FESCI was created in April 1990, and, together with trade unions and leftist political parties, was instrumental in mobilizing demonstrations throughout 1990 and 1991 against PDCI rule. FESCI was supported financially and otherwise by a number of nascent leftist opposition parties, including the FPI. From its inception, Houphouët-Boigny and his PDCI party viewed FESCI as an instrument of the political opposition and therefore subversive.
After months of intense pressure, Houphouët-Boigny agreed to the legalization of political parties in May 1990. Later that year, for the first time in Côte d'Ivoire's history, Ivorians witnessed presidential elections with Houphouët-Boigny facing another candidate, FPI's Gbagbo. Houphouët-Boigny won the elections with 82 percent of the vote and opposition parties criticized electoral irregularities. Dissatisfied with the reforms offered, the student demonstrations and pressure from opposition parties continued.
FESCI is Driven Underground
In the early 1990s, violent clashes between FESCI members and government security forces led to an official ban on FESCI as an organization, forcing its members underground.
In May 1991, three days of tension and violent student-police clashes on the university campus took place after students claimed that they were attacked by pro-government thugs while planning a news conference on cramped conditions in the university. Security forces violently dispersed angry students who hurled stones and burned cars. Later that same week, the army, led by its chief of staff Robert Gueï, conducted a brutal night raid on a student dormitory in the Abidjan neighborhood of Yopougon. Gueï was promoted to general soon after.
In June 1991, students allegedly belonging to FESCI bludgeoned to death a suspected PDCI government informant on campus, Thierry Zebié. Eight students were arrested, and Prime Minister Alassane Ouattara, in a nationally broadcast speech, announced that FESCI was being dissolved immediately. FPI leader Gbagbo, a university professor, reportedly said that FESCI had committed no crime and that Ouattara's speech was "a great mistake." Pursued by the authorities, most FESCI leaders went underground.
In January 1992, a government commission established to investigate General Gueï's May 1991 raid on the Yopougon dormitory concluded that soldiers raped at least three girls and viciously beat students, and that "the sole initiative" for the savage raid lay with General Gueï. The commission recommended that Gueï be sanctioned. When Houphouet-Boigny refused to follow the commission's recommendations, saying he did not wish to divide the army, students staged weeks of violent protests, clashing with police, burning tires, smashing windows and doors in campus buildings, and setting fire to vehicles, leading to hundreds of arrests. Laurent Gbagbo, FESCI founder Martial Ahipeaud, and president of the Ivorian League for Human Rights (Ligue Ivoirienne des Droits de l'Homme, LIDHO) René Dégni Ségui, were arrested and sentenced to between one and three years of prison, but were freed months later.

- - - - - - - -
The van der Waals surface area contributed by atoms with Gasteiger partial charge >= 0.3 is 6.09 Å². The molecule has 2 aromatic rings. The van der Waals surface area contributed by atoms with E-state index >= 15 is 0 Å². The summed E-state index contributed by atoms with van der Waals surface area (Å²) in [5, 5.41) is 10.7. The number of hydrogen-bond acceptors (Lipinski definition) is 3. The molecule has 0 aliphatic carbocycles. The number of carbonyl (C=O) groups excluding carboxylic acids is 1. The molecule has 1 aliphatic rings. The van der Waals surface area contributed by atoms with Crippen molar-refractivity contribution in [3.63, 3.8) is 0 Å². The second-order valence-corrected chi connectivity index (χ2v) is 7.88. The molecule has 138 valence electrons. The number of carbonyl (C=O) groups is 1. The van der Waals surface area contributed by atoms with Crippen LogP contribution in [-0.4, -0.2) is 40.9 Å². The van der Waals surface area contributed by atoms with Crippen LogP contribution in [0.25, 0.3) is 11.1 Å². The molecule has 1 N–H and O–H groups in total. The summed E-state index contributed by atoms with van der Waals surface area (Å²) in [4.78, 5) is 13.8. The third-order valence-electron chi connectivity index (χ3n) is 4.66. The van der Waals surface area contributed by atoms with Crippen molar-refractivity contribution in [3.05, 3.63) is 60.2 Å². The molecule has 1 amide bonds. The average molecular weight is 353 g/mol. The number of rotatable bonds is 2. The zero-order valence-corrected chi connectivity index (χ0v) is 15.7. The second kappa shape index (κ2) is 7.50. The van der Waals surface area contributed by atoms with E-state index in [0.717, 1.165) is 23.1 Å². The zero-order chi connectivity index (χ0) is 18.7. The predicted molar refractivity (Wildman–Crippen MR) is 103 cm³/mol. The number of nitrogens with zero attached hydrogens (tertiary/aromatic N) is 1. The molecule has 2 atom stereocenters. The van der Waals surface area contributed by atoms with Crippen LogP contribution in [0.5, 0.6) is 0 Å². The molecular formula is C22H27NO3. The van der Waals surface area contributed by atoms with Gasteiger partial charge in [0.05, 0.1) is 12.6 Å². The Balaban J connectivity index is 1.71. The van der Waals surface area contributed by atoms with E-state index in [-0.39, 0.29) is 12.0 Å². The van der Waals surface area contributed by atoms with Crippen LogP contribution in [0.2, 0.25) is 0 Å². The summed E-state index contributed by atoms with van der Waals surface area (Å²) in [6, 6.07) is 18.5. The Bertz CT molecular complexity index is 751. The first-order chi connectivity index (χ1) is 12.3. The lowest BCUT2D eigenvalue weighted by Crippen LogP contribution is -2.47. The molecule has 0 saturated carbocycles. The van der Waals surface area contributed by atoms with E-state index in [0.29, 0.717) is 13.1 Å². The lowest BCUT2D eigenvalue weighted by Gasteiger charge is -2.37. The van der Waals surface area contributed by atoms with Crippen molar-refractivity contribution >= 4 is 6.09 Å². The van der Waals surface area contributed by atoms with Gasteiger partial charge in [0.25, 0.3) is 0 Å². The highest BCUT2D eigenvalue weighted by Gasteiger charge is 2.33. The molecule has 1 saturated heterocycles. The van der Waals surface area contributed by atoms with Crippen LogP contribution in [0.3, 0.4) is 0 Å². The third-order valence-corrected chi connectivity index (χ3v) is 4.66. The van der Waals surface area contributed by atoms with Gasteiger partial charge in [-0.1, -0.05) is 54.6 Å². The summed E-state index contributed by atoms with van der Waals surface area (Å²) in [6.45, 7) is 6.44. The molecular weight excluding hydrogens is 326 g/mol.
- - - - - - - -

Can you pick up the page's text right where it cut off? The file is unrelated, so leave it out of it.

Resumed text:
Continued Clashes in the mid-1990s
Student strikes, boycotts, and demonstrations in the years following the death of Houphouët-Boigny focused, at least at one level, on traditional student issues, including overcrowding on campus and scholarships. At the same time, for many students, such actions were nevertheless felt to be "political" or "anti-PDCI" acts taken against a corrupt and undemocratic government thought disinclined to better their lot. Continuing the government's "tough" stance, in 1995, then-Minister of Security Marcel Dibonan Koné stated at a press conference that anyone claiming to be a member of FESCI would be considered an "outlaw."
FESCI's planning meetings and press conferences during this era were often broken up brutally by police raids. Hundreds of FESCI members and leaders were arrested, held incommunicado, and most often released without charge. Many endured harsh conditions including deprivation of food, beatings, and torture while detained. Nearly all of FESCI's leaders in the 1990s spent time in jail, and a number of its leaders, including its founder, Martial Ahipeaud, Guillaume Soro, and Charles Blé Goudé, were considered by Amnesty International to be "prisoners of conscience."
By late 1997, continuing waves of student strikes, boycotts, and demonstrators resulted in the near-total paralysis of the Abidjan university campus, and made clear that FESCI could not be repressed out of existence. In September of that year, then President Henri Konan Bédié announced that, "The time has come to end a crisis that is seriously harming the whole nation," and pledged that more money would be invested in the overcrowded and dilapidated university system. One week later, the ban on FESCI was lifted.
Internal Schism in the Late 1990s
Once able to function openly, and in tandem with a larger opening of the political landscape in Côte d'Ivoire as a whole, fissures along political lines began to form within FESCI's leadership. In 1998, FESCI held its first public elections, pitting outgoing Secretary General Guillaume Soro's candidate and number two in the organization's hierarchy, Karamoko Yayoro, now president of the youth wing of RDR opposition party, against Charles Blé Goudé, now head of the Young Patriots pro-government group. Some saw in these elections a fight for control of FESCI by two political parties, the RDR and the FPI. Blé Goudé won those elections, and the organization has been widely viewed as being exclusively allied with the FPI party ever since.
The late-1997 truce with the government was short lived. Accusing Bédié of failure to fulfill his promises for increased student aid, FESCI in 1999 led violent protests in favor of increased scholarship aid to students. During these protests, students engaged in widespread vandalism, including smashing cars and looting shops and businesses, leading to hundreds of arrests; the closing of many state-run educational institutions across the nation; the closing of university dormitories; and a "white year" for students in most disciplines (a year without exams, forcing students to repeat the school year). President Bédié and his cabinet denounced a "movement of destabilization, of a quasi-insurrectional nature" stirred up by FESCI and "its local and external manipulators," and threatened to arrest FESCI leaders, most of whom went into hiding.